Key Allergens Hotlist
Other names: Cinnamic acid, methyl ester; Methyl cinnamate, methyl ester.
either natural or synthetic. Benzyl cinnamate is an esther of cinnamic acid and benzyl alcohol.
- CosIng - Restricted in Cosmetics
- International Fragrance Association Codes & Standards; recommended restrictions.
- Benzyl Cinnamate: The presence of the substance must be indicated in the list of ingredients when its concentration exceeds: 0.001% in leave-on products, 0.01% in rinse-off products
- Australia NICNAS - no restriction.
- "A cinnamate is a compound chemically related to cinnamon oil and other cinnamon-related compounds that are used widely as flavourings and fragrances in many toiletries and cosmetics. Cinnamates are also potent UVB absorbers and therefore used in sunscreen agents and colour cosmetics with sun protection factor qualities." - DermNetnz.org
- An "important function of cinnamic acid derivatives in cosmetics is UV protection. Ester derivatives such as ethylhexyl methoxycinnamate (octinoxate), isoamyl p-methoxycinnamte (amiloxiate), octocrylene and cinoxate are used in cosmetics all over the world as UV filters. However, their maximum concentrations in cosmetic products are restricted due to their adverse effects, which include contact and a photocontact allergies, phototoxic contact dermatitis, contact dermatitis, estrogenic modulation and generation of reactive oxygen species." - NCBI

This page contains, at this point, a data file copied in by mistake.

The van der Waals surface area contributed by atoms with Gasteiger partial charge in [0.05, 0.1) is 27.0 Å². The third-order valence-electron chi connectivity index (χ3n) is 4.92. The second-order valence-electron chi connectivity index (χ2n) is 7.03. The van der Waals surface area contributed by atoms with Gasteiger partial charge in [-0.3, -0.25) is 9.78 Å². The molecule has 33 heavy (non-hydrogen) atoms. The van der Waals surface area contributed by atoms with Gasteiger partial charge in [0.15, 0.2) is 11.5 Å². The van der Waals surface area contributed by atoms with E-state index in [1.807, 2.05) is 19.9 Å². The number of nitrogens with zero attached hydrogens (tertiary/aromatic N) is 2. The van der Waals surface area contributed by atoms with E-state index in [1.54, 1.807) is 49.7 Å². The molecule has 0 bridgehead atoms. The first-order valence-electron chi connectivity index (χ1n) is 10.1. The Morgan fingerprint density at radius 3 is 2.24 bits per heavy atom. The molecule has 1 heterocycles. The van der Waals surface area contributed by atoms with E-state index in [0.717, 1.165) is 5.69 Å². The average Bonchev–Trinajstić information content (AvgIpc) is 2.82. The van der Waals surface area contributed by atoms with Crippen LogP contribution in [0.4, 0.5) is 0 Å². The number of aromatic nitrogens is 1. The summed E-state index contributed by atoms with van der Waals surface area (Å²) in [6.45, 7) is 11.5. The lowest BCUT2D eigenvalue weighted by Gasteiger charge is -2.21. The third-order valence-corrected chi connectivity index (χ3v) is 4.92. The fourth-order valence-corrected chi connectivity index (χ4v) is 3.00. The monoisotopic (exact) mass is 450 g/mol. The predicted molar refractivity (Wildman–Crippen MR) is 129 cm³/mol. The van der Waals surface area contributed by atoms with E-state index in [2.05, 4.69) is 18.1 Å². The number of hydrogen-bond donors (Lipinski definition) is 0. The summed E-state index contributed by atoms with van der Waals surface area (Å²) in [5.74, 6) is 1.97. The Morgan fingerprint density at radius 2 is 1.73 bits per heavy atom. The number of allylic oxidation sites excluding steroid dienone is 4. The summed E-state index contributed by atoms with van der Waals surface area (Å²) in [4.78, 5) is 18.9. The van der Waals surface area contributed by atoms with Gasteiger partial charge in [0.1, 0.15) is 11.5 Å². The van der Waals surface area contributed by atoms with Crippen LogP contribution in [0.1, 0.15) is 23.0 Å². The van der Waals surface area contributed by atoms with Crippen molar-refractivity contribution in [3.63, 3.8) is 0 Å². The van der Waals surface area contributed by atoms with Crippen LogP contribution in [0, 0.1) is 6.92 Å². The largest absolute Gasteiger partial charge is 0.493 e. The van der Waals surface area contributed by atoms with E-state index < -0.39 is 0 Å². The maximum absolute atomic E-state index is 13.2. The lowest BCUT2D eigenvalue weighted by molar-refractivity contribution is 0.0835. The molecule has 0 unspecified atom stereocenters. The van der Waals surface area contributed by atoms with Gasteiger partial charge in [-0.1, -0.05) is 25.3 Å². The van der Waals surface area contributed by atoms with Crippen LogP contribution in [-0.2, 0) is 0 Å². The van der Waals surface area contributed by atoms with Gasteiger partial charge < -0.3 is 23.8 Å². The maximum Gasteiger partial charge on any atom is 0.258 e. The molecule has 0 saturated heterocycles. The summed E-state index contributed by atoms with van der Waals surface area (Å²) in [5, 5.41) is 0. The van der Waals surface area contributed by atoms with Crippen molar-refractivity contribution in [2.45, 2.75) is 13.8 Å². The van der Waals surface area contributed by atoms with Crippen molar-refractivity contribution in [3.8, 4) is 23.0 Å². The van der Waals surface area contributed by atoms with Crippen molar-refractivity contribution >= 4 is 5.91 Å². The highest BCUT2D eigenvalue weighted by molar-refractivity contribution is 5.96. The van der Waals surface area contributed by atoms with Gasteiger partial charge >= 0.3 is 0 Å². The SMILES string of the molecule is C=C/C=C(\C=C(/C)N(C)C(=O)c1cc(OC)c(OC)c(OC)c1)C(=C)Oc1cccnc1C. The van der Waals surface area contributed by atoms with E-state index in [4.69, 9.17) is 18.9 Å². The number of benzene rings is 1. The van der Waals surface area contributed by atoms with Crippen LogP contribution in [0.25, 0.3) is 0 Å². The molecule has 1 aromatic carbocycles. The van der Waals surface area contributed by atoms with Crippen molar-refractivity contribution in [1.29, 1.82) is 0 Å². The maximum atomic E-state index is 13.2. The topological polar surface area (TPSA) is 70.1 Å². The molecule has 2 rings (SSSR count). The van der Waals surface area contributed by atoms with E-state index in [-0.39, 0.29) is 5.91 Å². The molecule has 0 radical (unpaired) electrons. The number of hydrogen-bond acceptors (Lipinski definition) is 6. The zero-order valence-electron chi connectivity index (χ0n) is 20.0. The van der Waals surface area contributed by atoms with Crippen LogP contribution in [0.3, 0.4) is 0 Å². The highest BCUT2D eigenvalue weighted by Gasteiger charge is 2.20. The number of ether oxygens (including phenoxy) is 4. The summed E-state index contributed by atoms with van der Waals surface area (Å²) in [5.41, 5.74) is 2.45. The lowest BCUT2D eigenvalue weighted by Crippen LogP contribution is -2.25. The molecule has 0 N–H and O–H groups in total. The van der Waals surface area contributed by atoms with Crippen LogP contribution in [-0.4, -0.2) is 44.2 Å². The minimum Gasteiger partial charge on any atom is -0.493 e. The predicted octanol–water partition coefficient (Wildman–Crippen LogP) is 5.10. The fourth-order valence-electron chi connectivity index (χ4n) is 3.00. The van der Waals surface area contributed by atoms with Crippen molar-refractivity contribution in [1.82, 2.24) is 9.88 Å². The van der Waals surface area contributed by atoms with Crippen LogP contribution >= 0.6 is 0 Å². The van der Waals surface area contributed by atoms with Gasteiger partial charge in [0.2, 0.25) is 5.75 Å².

- NICNAS No usage restrictions apply.
- The European Food Safety Authority EFSA classifies benzophenone as a known toxicant because it can cause liver hypertrophy in rats at low doses. "Found in: Lip balm, nail polish, foundations, baby sunscreens, fragrance, shampoo, conditioner, hair spray, moisturizers, and foundation"
- The European Food Safety Authority EFSA classifies benzophenone as a known toxicant because it can cause liver hypertrophy in rats at low doses. "Found in: Lip balm, nail polish, foundations, baby sunscreens, fragrance, shampoo, conditioner, hair spray, moisturizers, and foundation"
- "Many chemical sunscreens have been linked to an increased risk of skin cancer. Among the most hazardous are those containing oxybenzone, synthetic fragrances and retinyl palmitate (vitamin A)" - Dr Mercola
SCA endorses products with the Allergy Certified logo, that do not contain oxybenzone.
CAS No: 131-57-7
- NICNAS No usage restrictions apply.
- Oxybenzone, or benzonephenone-3, is one of the most common sunscreen chemical filters that is found. It forms colorless crystals that are readily soluble and provides UV protectionm.